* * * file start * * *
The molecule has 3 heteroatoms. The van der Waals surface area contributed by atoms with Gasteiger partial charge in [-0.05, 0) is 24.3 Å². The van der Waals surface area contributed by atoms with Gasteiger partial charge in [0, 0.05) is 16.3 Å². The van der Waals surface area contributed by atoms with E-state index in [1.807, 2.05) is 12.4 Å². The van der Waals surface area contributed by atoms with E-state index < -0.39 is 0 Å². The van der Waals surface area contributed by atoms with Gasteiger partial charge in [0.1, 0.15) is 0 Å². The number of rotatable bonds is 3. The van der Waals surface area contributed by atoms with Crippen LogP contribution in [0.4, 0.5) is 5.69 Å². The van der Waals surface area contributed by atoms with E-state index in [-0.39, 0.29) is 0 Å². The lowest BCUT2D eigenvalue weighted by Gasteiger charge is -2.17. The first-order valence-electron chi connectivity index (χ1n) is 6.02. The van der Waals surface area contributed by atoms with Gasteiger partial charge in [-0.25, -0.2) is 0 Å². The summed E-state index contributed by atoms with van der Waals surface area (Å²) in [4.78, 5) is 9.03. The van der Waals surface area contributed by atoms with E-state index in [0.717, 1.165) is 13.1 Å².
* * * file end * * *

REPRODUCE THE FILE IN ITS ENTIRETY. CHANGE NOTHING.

The molecule has 3 heteroatoms. The van der Waals surface area contributed by atoms with Gasteiger partial charge in [-0.05, 0) is 24.3 Å². The van der Waals surface area contributed by atoms with Gasteiger partial charge in [0, 0.05) is 16.3 Å². The van der Waals surface area contributed by atoms with E-state index in [1.807, 2.05) is 12.4 Å². The van der Waals surface area contributed by atoms with E-state index < -0.39 is 0 Å². The van der Waals surface area contributed by atoms with Gasteiger partial charge in [0.1, 0.15) is 0 Å². The number of rotatable bonds is 3. The van der Waals surface area contributed by atoms with Crippen LogP contribution in [0.4, 0.5) is 5.69 Å². The van der Waals surface area contributed by atoms with E-state index in [-0.39, 0.29) is 0 Å². The lowest BCUT2D eigenvalue weighted by Gasteiger charge is -2.17. The first-order valence-electron chi connectivity index (χ1n) is 6.02. The van der Waals surface area contributed by atoms with Gasteiger partial charge in [-0.25, -0.2) is 0 Å². The summed E-state index contributed by atoms with van der Waals surface area (Å²) in [4.78, 5) is 9.03. The van der Waals surface area contributed by atoms with E-state index in [0.717, 1.165) is 13.1 Å².